Cordell v. Social Security Administration

Filing 17

MEMORANDUM AND ORDER affirming the final decision of the Commissioner and dismissing, with prejudice, the Plaintiff's Complaint. Signed by Magistrate Judge J. Thomas Ray on 2/13/09. (hph)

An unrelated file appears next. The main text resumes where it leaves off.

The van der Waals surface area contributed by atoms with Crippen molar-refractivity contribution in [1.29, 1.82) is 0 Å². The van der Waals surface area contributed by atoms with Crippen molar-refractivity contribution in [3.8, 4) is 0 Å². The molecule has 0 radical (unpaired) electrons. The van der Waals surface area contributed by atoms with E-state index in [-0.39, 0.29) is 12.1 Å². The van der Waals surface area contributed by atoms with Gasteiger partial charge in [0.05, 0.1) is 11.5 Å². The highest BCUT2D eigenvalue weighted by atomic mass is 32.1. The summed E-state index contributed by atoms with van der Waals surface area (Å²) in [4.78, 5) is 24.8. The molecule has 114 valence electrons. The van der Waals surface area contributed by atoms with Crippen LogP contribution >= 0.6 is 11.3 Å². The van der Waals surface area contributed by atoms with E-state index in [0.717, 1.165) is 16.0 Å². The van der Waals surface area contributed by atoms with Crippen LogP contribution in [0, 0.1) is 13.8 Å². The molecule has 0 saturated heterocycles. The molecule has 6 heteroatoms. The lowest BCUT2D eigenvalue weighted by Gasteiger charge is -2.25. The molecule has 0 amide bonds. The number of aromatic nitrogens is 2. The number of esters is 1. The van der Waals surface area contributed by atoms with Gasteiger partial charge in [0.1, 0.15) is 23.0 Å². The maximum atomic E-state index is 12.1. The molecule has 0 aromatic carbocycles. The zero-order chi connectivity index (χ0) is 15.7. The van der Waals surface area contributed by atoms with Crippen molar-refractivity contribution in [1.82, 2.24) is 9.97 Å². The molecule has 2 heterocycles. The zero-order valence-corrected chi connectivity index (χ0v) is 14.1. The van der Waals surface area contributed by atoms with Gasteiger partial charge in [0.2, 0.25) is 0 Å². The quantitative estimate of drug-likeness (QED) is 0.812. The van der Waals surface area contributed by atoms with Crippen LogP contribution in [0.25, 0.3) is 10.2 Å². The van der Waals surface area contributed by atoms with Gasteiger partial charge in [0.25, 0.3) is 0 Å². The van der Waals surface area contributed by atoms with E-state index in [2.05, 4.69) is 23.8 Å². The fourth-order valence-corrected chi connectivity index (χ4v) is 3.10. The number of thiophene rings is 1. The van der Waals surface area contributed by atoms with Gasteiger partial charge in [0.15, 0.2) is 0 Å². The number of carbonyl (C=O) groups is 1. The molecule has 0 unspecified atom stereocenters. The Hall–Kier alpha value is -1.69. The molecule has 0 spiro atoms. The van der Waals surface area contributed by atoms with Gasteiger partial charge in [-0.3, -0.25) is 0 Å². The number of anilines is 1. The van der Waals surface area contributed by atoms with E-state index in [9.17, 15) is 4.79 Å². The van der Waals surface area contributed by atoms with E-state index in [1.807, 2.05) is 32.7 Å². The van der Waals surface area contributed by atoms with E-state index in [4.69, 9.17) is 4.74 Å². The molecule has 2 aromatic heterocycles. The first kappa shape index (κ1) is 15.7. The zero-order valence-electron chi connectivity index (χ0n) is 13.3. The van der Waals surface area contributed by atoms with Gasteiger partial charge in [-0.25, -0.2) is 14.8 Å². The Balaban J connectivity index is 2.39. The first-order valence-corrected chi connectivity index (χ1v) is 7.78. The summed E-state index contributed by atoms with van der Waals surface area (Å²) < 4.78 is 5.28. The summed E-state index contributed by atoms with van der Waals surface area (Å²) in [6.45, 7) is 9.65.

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IN THE UNITED STATES DISTRICT COURT FOR THE EASTERN DISTRICT OF ARKANSAS NORTHERN DIVISION NANCY D. CORDELL V. MICHAEL J. ASTRUE, Commissioner, Social Security Administration MEMORANDUM AND ORDER I. Introduction Plaintiff, Nancy D. Cordell, has appealed the final decision of the Commissioner of the Social Security Administration (the "Commissioner") denying her claim for Disability Insurance Benefits ("DIB"). Both parties have filed Appeal Briefs (docket entries #12 and #14), and the issues are now joined and ready for disposition. The Court's function on review is to determine whether the Commissioner's decision is supported by substantial evidence on the record as a whole and whether it is based on legal error. Long v. Chater, 108, F.3d 185, 187 (8th Cir. 1997); see also, 42 U.S.C. 405(g). While "substantial evidence" is that which a reasonable mind might accept as adequate to support a conclusion,1 "substantial evidence on the record as a whole" requires a court to engage in a more scrutinizing analysis: "[O]ur review is more than an examination of the record for the existence of 1 PLAINTIFF NO. 1:08CV00016 JTR DEFENDANT Reynolds v. Chater, 82 F.3d 254, 257 (8th Cir. 1996). -1- substantial evidence in support of the Commissioner's decision; we also take into account whatever in the record fairly detracts from that decision." Haley v. Massanari, 258 F.3d 742, 747 (8th Cir. 2001). Reversal is not warranted, however, "merely because substantial evidence would have supported an opposite decision." Shannon v. Chater, 54 F.3d 484, 486 (8th Cir. 1995). Reed v. Barnhart, 399 F.3d 917, 920 (8th Cir. 2005). On June 6, 2005, Plaintiff filed an application for DIB, alleging disability since December 1, 2002, due to osteoarthritis, a problem with her liver enzymes, chronic obstructive pulmonary disease ("COPD), and a history of mental illness. (Tr. 40-44, 68-69.) After Plaintiff's claim was denied at the initial and reconsideration levels, she requested a hearing before an Administrative Law Judge ("ALJ"). On June 22, 2006, the ALJ conducted an administrative hearing, where Plaintiff was the only witness. (Tr. 303-18.) At the time of the hearing, Plaintiff was 56-years old and had obtained a GED. (Tr. 306.) Plaintiff's past relevant work included jobs as a factory packaging supervisor and a data-entry clerk. (Tr.69.) The ALJ considered Plaintiff's impairments by way of the familiar five-step sequential evaluation process. Step 1 involves a determination of whether the claimant is involved in substantial gainful activity. 20 C.F.R. 404.1520(a)(4)(I) (2006). If the claimant is, benefits are denied, regardless of medical condition, age, education, or work experience. Id. at 404.1520(b). Step 2 involves a determination, based solely on the medical evidence, of whether the claimant has an impairment or combination of impairments which significantly limits claimant's ability to perform basic work activities, a "severe" impairment. Id., 404.1520(a)(4)(ii). If not, benefits are denied. Id. Step 3 involves a determination, again based solely on the medical evidence, of whether the -2- severe impairment(s) meets or equals a listed impairment which is presumed to be disabling. Id., 404.1520(a)(4)(iii).2 If so, and the duration requirement is met, benefits are awarded. Id. Step 4 involves a determination of whether the claimant has sufficient residual functional capacity, despite the impairment(s), to perform the physical and mental demands of past relevant work. Id., 404.1520(a)(4)(iv). If so, benefits are denied. Id. Step 5 involves a determination of whether the claimant is able to make an adjustment to other work, given claimant's age, education and work experience. Id., 404.1520(a)(4)(v). If so, benefits are denied; if not, benefits are awarded. Id. In his September 21, 2006 decision, the ALJ found that Plaintiff: (1) met the Act's insured status requirements; (2) had not engaged in substantial gainful activity since the alleged onset date; (3) had "severe" impairments consisting of degenerative disc disease and osteoarthritis, but did not have any combination of impairments meeting a Listing; (4) was not fully credible; (5) had the RFC to perform light work that did not require lifting or carrying more than 25 pounds or walking/standing more than 4 hours per day; and (6) had past relevant work as a data-entry clerk which did not require the performance of work-related activities precluded by her RFC. (Tr. 19.) Thus, the ALJ concluded that Plaintiff was not disabled. (Tr. 19.) On February 1, 2008, the Appeals Council denied Plaintiff's request for review of the ALJ's decision, thereby making it the final decision of the Commissioner. (Tr. 5-7.) Plaintiff then filed her Complaint appealing that decision to this Court. (Docket entry #2.) If the claimant's impairments do not meet or equal a Listing, then the ALJ must determine the claimant's residual functional capacity ("RFC") based on all the relevant medical and other evidence. Id., 404.1520(a)(4). This RFC is then used by the ALJ in his analysis at Steps 4 or 5. Id. -3- 2 II. Analysis In Plaintiff's Appeal Brief (docket entry #12), she argues that the ALJ erred: (1) in discounting her credibility; (2) in failing to analyze the demands of her past relevant work; (3) in his Listing analysis; and (4) in failing to explain the basis for his RFC assessment. Before addressing the merits of these arguments, the Court will briefly review the relevant evidence. A. Hearing Testimony and Medical Evidence Plaintiff testified that, in 2000, she suffered an injury while installing telephone hardware and cable for a telecommunications business. (Tr. 308.) Plaintiff fell down some steps and fractured her hip. (Tr. 309.) Following the injury, her employer accommodated her by moving her to a lighter job doing data entry in an office. (Tr. 309.) Plaintiff eventually quit this job because she "couldn't go up and down the steps anymore," had trouble typing, and could not sit for very long (Tr. 309, 314.) Plaintiff was seeing her family physician for arthritis, anxiety, and depression. (Tr. 310.) Plaintiff took muscle relaxers and medication for pain in her neck and shoulders. She also took medication for swelling in her feet and hands. (Tr. 311.) Osteoarthritis gave Plaintiff problems in her hands, hips, feet, shoulders, and neck. (Tr. 311.) Plaintiff described her arthritis as a constant problem. (Tr. 312.) She also had COPD. (Tr. 313.) Plaintiff testified that she could stand for 15 to 30 minutes before hip and foot pain caused her to need to sit. (Tr. 313.) She could sit for 30 to 45 minutes before she developed problems from hip, back, and neck pain. (Tr. 313.) Plaintiff qualified her testimony concerning lifting, testifying that she could lift 25 pounds "without too much difficulty," 20 pounds "not easily," and had to use 2 hands to lift a gallon of milk. (Tr. 313-14.) During the day, Plaintiff wore a brace on her hands -4- to "support" them and reduce the pain in her hands. (Tr. 314-15.) Plaintiff testified that she could not manipulate everyday objects and had reduced grip strength. (Tr. 316.) After slipping and falling down some stairs, Plaintiff saw her family physician, Dr. Julea Garner, on January 24, 2001. (Tr. 273.) X-rays of the lumbar spine showed some degenerative changes, with no acute fracture or dislocation, and very minor degenerative changes in the hips, with no acute fracture or dislocation. (Tr. 261.) On a return visit on January 31, 2001, Plaintiff indicated that she was feeling much better and wanted to go back to work where she "sits at a computer most of the day." (Tr. 278.) Dr. Garner released Plaintiff to return to "light duty" work where she could not lift anything heavier than 20 pounds and needed to periodically get up and walk around. (Tr. 280.) Later, on February 20, 2001, Dr. Garner released Plaintiff to return to work with no restrictions. (Tr. 282-83.) On February 14, 2002, Plaintiff underwent a nerve conduction study of her right upper extremity based on complaints of pain in her right thumb, and numbness and tingling in her ring and pinky fingers. (Tr. 104.) Neurologist Ron Smith concluded that the study was normal and did not reveal entrapment of the median or ulnar nerves. (Tr. 105.) On March 1, 2002, Plaintiff underwent a bone density scan of the hip and lumbar spine which was relatively normal except for the femoral aspect of the left hip, where there was a moderately increased risk of fracture. (Tr. 156.) On April 22, 2005, Plaintiff underwent an x-ray of her cervical and thoracic spine based on complaints of neck and back pain. (Tr. 189.) The cervical x-ray showed degenerative changes with no fracture or subluxation deformity, and the thoracic x-ray showed mild degenerative changes with no fracture or subluxation deformity. On July 27, 2005, Plaintiff underwent a series of x-rays based on complaints of osteoarthritis. -5- A right-hand x-ray showed degenerative arthritis in the tips of her index, middle, ring, and small fingers at the distal interphalangeal joints. (Tr. 186.) An x-ray of her left hip joint was normal. (Tr. 187.) An x-ray of her left knee showed minimal narrowing of the medial compartment as well as two calcific densities of the medial compartment. (Tr. 188.) On July 27, 2005, Plaintiff underwent a consultative physical examination from Dr. Webster. (Tr. 190-96.) The examination was essentially normal. Plaintiff's range of motion in her extremities and spine was normal but for her lumbar spine (which had an 85 degree range of motion along a normal range of 0 to 90 degrees). (Tr. 193.) Her neurological examination was normal. (Tr. 194.) Finally, Plaintiff could hold a pen and write, touch her fingertips, had 100% grip strength, oppose her thumb to finger, and pick up a coin. (Tr. 194.) The only limitation in Plaintiff's range of motion involved her being able to squat "60% [of the] way down," which Dr. Webster described as a "mild limitation of squatting." (Tr. 194, 196.) B. Plaintiff's Grounds For Reversal 1. The ALJ Erred In His Credibility Analysis Plaintiff cites the following medical evidence in support of her subjective complaints: (1) her April 2005 MRI3 showing degenerative changes in her cervical spine; (2) her July 2005 right-hand x-ray showing degenerative arthritis in her dominant hand; and (3) the fact that she wore a brace on her hands. (Pltff's App. Brf. at 6-7.) According to Plaintiff, this evidence corroborated her complaints of pain, and, if the ALJ had properly credited her testimony, he would have concluded that she could not perform the sitting required in sedentary work and the hand manipulation required Plaintiff characterizes this imaging as a MRI, although the report of the imaging appears to reflect that it was an x-ray. (Tr. 189.) -6- 3 in her prior work as a data-entry clerk. The objective medical evidence unquestionably established that Plaintiff had degenerative changes in her spine and degenerative arthritis in her hand. However, despite these problems, there is nothing in the medical record suggesting that these conditions caused the level of pain described by Plaintiff or limited her to the degree she suggests. To the contrary, it appears that most of Plaintiff's physical examinations were normal, and her doctors prescribed a conservative course of treatment. After reviewing the complete record, the Court concludes that the ALJ properly evaluated Plaintiff's credibility using the factors identified by the Court in Polaski v. Heckler, 739 F.2d 1320 (8th Cir.1984). His decision makes it clear that he took into account matters such as her daily activities, medications, and the medical record before deciding that Plaintiff's subjective complaints were not fully credible. Therefore, the Court concludes that Plaintiff's first argument is without merit. 2. The ALJ Erred In His Step 4 Analysis According to Plaintiff, the ALJ did not properly analyze the demands of her past relevant work, as required by Social Security Ruling 82-62. This ruling requires that, if an ALJ concludes a claimant can return to her past relevant work, the ALJ's decision must include: (1) a finding of fact as to the individual's RFC; (2) a finding of fact as to the physical and mental demands of the past job/occupation; and (3) a finding of fact that the individual's RFC would permit a return to his or her past job or occupation. S.S.R. 82-62. "A conclusory determination that the claimant can perform past work, without these findings, does not constitute substantial evidence that the claimant is able to return to his [or her] past work." Sells v. Shalala, 48 F.3d 1044, 1046 (8th Cir. 1995). -7- At the administrative hearing, Plaintiff testified that her past work included a "data entry type" job. (Tr. 309.) According to Plaintiff, she could no longer do this job because she "could not go up and down the steps anymore," and she had trouble typing. (Tr. 309.) In a follow-up question, the ALJ asked Plaintiff whether the "data entry" job was a "sit-down job where you ." Plaintiff interrupted with the response: "Yes, it was." (Tr. 314.) The ALJ then asked Plaintiff why "you couldn't stay with it?" Plaintiff answered: "I couldn't sit very long." (Tr. 314.) In a Work History Report, Plaintiff described her position as a "data entry analyst" and reported that she "sat a computer and entered telephone records." (Tr. 60.) She indicated on a checklist that the job required 8 hours of sitting, and 8 hours of writing, typing, or handling small objects." (Tr. 60.) While the checklist had other spaces for indicating the hours spent doing other exertional and manipulative activities, these spaces were left blank. (Tr. 60.) The ALJ's decision contains the following Step 4 analysis of the demands of Plaintiff's past relevant work: The record shows that [Plaintiff] has worked in the relevant past as a data entry clerk. This job, as she described it in Exhibit 1-E, was performed at no more than the sedentary exertional level. In the judgment of the [ALJ], [Plaintiff's RFC] is consistent with the requirements of her past work. (Tr. 18.) Plaintiff argues that the "ALJ simply made the cursory conclusion that [Plaintiff's] past work as a data-entry clerk was performed at `no more than' the sedentary exertional level," and that "[t]here was no discussion of the functional requirements of [Plaintiff's] past work and no analysis on a function-by-function basis of how her documented severe impairments would affect her ability to maintain employment." (Pltff's App. Brf. at 10.) -8- This is not a case where the ALJ's decision contains no findings concerning the demands of Plaintiff's past relevant work.4 In concluding that the data entry job was performed at "no more than the sedentary level," the ALJ expressly referenced Plaintiff's description of the job on her Work History Report.5 Furthermore, during the administrative hearing, Plaintiff herself provided corroborating testimony concerning how the job was performed. See Johnston v. Shalala, 42 F.3d 448, 452 (8th Cir. 1994) (holding that the ALJ permissibly relied on a vocational report where the claimant described the requirements of her past jobs, which were consistent with her RFC). Under these circumstances, the Court concludes that the ALJ adequately discharged his obligation to ascertain the demands of Plaintiff's past relevant work. 3. The ALJ Erred In His Listing Analysis Plaintiff contends that the ALJ erred in his Step 3 Listing analysis. Plaintiff does not articulate what Listing she believes she met, but contends that the ALJ's "boilerplate" finding that she did not meet a Listing was insufficient, and warrants reversal in and of itself.6 In support of her argument, Plaintiff cites to decisions from other circuits that require an ALJ to articulate specific reasons why a claimant's Step 2 "severe" impairments do not meet a Listing at Step 3. However, the Commissioner correctly points out that, while the Eighth Circuit has acknowledged these decisions by other circuits, it has refused to follow them. See Senne v. Apfel, Plaintiff does not contend that her past relevant work performing data entry was actually performed at an exertional level greater than sedentary work. Plaintiff's Work History Report was a part of "Exhibit 1-E," which the ALJ referred to in his Step 4 analysis. The ALJ found that "[t]he evidence in this case does not document the existence of any impairment or combination of impairments that meets or equals the level of severity for any impairment [in the Listings]." (Tr. 14.) -96 5 4 198 F.3d 1065, 1067 (8th Cir. 1999) (acknowledging 10th Circuit rule that an ALJ must make specific findings in Step 3 analysis but noting that "this is not the rule in the Eighth Circuit" holding that the ALJ's conclusory Listing analysis was at most a deficiency in opinion writing that did not justify remand); see also Pepper v. Barnhart, 342 F.3d 853, 855 (8th Cir. 2003) (noting that it is "preferable" for the ALJ to address a specific Listing but that the "failure to do so is not reversible error if the record supports the overall conclusion"). As indicated earlier, Plaintiff does not articulate what Listing she believes she met. This glaring omission by Plaintiff, coupled with the Court's own review of the record, leads it to conclude that substantial evidence supports the ALJ's Step 3 analysis, despite his failure to follow the preferred practice of making specific findings. 4. The ALJ Erred By Failing To Explain The Basis For Plaintiff's RFC Finally, Plaintiff contends that, in his decision, the ALJ did not adequately explain the basis for his RFC assessment.7 Suffice it to say, the Court disagrees with Plaintiff's reading of the ALJ's In her Appeal Brief, Plaintiff states this argument as follows: Here, the ALJ failed to build that "logical bridge" from the medical evidence to its ultimate [RFC] findings. Indeed, even the most thorough reading of the ALJ's decision would not shed any light on how the ALJ arrived at its conclusion that [Plaintiff], despite her diagnosed osteoarthritis in her dominant hand, could perform the type of fingering that would be required in her prior work as a data-entry clerk. Likewise, the hearing decision is devoid of any explanation of the ALJ's finding that [Plaintiff] experienced no limitations in her ability to sit, in spite of the medical evidence establishing moderate degenerative changes to her cervical spine and her testimony that she could sit for no more than 45 minutes consecutively. The ALJ's cursory recitation of the medical evidence alone is insufficient because the decision does not explicitly delineate how that evidence supports its [RFC] finding. (Pltff's App. Brf. at 12-13.) -10- 7 decision. The ALJ developed the medical evidence and the reasons for discounting Plaintiff's credibility. While diagnostic imaging revealed that Plaintiff had degenerative changes in her spine and osteoarthritis in her hands, those conditions did not require surgery, and she pursued only a conservative course of treatment. Plaintiff points to no evidence where any treating or examining physician ever placed any restrictions or limitations on her, other than the "mild squatting limitation" of the consultative examiner.8 This medical evidence is consistent with the level of functioning encompassed in the ALJ's RFC determination, which accounted for Plaintiff being able to perform light work and return to past relevant work in a sedentary job. Thus, the Court concludes that substantial evidence supports the ALJ's RFC determination, and that the ALJ's decision contains a sufficient explanation of how he arrived at that determination. III. Conclusion It is not the task of this Court to review the evidence and make an independent decision. Neither is it to reverse the decision of the ALJ because there is evidence in the record which contradicts his findings. The test is whether there is substantial evidence in the record as a whole which supports the decision of the ALJ. E.g., Mapes v. Chater, 82 F.3d 259, 262 (8th Cir. 1996), The Court notes that the administrative record contains a checklist RFC assessment from a state agency physician who reviewed Plaintiff's medical records and concluded that Plaintiff had an RFC for sedentary work with an additional manipulative limitation prohibiting Plaintiff from overhead reaching. (Tr. 227-34.) Such assessments from nontreating, nonexamining sources are generally entitled to little weight. See Willcokson v. Astrue, 540 F.3d 878, 880 (8th Cir. 2008). In this case, the ALJ implied that he discounted its weight: "The [ALJ] has considered the opinion of te state agency medical consultant pursuant to [S.S.R. 96-9p]. However, the record has been supplemented with testimony and additional medical evidence." (Tr. 18.) -11- 8 superseded by statute on other grounds; Pratt v. Sullivan, 956 F.2d 830, 833 (8th Cir. 1992). The Court has reviewed the entire record, including the briefs, the ALJ's decision, and the transcript of the hearing. The Court concludes that the record as a whole contains ample evidence that "a reasonable mind might accept as adequate to support [the] conclusion" of the ALJ in this case. Richardson v. Perales, 402 U.S. at 401; see also, Reutter v. Barnhart, 372 F.3d 946, 950 (8th Cir. 2004). The Court further concludes that the ALJ's decision is not based on legal error. IT IS THEREFORE ORDERED that the final decision of the Commissioner is affirmed and Plaintiff's Complaint is DISMISSED, WITH PREJUDICE. DATED this 13th day of February, 2009. ____________________________________ UNITED STATES MAGISTRATE JUDGE -12-